Physical cues

We know that physical cues facilitate habit formation. We know that postures can be a physical cue. In my recent post Rules, I describe hand positions I was experimenting with to remind myself to think about standards and run experiments. In the same post I talk about a turn from using PDCA terminology to use the terminology of experimentation. A question for a few months had a minor fruition for me driving from Tulsa to OKC yesterday. The two sets of finger motions (fourth to first, first to fourth) are unnecessary. What is necessary is that we reflect on what standards may apply, given our objective, and experimentation. Experimentation, fundamentally, has three phases: before, during, and after. 

  1. Plan an experiment (think about the future)
  2. Run the experiment (think about the present, or the immediate future, the very next instant, which for our purposes is defined as the present)
  3. Reflect on the results (think about the past, and the artifacts it created, including data we collected during the experiment)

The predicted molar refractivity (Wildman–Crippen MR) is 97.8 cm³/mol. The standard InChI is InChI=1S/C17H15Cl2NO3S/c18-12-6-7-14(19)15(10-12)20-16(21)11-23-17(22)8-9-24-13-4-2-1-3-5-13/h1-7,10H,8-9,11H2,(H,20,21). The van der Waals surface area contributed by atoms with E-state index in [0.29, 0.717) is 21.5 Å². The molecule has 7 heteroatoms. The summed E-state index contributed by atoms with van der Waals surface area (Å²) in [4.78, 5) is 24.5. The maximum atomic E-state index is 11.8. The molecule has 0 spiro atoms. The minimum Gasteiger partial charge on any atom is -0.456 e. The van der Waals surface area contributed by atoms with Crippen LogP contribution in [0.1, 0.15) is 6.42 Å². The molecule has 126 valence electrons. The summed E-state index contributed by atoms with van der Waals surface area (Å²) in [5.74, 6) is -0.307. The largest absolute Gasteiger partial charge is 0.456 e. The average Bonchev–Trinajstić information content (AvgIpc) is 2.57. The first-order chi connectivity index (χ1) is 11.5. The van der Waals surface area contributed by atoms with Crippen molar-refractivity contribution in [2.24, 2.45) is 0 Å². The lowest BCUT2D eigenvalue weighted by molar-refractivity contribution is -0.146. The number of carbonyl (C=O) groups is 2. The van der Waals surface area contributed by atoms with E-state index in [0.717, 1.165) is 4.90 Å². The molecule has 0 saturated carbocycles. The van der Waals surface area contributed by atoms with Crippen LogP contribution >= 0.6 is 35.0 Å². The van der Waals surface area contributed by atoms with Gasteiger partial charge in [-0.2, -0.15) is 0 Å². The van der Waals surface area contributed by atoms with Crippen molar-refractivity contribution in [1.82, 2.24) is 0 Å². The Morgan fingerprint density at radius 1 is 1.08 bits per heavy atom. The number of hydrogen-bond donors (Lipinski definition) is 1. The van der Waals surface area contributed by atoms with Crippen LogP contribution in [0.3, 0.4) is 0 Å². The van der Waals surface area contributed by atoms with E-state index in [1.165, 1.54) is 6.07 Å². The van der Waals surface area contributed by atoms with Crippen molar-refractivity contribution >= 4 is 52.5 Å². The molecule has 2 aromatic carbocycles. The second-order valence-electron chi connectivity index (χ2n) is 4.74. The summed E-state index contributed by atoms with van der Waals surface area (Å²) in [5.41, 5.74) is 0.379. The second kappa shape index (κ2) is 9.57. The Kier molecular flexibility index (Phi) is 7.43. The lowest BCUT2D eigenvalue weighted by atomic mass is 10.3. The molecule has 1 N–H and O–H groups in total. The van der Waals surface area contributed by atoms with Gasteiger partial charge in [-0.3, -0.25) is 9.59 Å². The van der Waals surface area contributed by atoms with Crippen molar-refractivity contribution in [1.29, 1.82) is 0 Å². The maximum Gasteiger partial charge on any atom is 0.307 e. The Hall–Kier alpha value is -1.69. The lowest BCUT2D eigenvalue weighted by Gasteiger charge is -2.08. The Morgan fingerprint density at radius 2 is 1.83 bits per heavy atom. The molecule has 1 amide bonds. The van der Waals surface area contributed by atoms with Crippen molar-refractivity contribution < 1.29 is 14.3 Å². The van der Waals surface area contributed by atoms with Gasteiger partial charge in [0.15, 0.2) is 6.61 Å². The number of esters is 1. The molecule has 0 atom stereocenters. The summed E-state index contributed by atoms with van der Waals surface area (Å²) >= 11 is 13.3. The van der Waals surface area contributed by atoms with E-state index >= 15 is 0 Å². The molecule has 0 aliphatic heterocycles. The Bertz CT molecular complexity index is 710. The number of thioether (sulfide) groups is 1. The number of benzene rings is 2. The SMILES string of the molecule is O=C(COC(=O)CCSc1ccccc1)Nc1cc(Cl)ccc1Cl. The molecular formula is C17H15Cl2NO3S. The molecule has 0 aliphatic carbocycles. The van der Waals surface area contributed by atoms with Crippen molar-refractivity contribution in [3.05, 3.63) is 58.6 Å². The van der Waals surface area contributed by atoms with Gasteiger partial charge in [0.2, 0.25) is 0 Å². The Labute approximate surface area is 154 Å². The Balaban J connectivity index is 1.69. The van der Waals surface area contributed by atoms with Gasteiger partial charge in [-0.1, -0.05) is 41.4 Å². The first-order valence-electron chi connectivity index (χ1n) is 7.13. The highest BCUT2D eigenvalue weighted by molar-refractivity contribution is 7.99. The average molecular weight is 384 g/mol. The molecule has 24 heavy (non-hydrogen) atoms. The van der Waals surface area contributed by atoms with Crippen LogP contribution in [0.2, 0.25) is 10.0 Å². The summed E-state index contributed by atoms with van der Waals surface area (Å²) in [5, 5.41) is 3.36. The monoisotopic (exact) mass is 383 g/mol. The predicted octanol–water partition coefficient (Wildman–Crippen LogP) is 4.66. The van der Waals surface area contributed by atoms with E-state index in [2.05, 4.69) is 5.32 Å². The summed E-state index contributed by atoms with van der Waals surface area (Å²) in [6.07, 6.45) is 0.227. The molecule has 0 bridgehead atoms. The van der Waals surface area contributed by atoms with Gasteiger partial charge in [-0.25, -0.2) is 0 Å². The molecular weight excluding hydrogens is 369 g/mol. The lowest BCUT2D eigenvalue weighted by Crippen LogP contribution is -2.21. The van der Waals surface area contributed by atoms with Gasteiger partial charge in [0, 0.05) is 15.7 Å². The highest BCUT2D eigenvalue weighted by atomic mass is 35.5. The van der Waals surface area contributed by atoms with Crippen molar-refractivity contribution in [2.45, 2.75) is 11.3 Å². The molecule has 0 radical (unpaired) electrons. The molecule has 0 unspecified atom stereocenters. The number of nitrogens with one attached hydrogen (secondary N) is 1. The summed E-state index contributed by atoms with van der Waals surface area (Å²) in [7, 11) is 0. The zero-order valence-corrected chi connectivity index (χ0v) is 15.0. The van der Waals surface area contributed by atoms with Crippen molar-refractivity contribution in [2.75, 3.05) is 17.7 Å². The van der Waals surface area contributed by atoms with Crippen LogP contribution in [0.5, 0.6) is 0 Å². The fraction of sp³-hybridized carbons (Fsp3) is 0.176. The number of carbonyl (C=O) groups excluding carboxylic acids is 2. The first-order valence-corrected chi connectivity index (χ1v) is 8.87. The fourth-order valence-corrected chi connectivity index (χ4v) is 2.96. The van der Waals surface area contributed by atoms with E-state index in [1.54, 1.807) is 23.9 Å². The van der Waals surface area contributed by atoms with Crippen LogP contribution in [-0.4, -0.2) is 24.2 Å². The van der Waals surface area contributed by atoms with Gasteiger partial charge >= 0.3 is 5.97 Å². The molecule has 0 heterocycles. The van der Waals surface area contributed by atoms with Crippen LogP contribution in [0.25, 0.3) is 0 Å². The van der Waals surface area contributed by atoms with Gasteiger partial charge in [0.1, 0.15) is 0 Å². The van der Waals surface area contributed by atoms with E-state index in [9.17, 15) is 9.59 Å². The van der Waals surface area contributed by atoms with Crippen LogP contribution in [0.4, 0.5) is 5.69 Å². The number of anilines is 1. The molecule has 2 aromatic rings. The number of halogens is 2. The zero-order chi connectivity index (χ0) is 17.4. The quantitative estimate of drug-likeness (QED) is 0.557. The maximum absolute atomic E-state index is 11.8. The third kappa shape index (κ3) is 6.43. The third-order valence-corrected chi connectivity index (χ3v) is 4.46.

Additional phases break those three out: phases of preparation before the experiment, phases during experimentation, aspects of experimentation (including the test itself, and collecting data during the test), and all of the ways we can analyze and evaluate data after the test, propose adjustments, propose new standards based on the results, and so on.

So that leaves us with

  1. Thumb to index finger: think about standards
  2. Thumb to second finger: think about the future
  3. Thumb to third finger: think about the present
  4. Thumb to the fourth finger: think about the past.

Near the end of this lecture, Rabbi Michael Skobac talks about the use of posture in spiritual practice. “Nothing can’t be raised up into a meaningful spiritual experience.”

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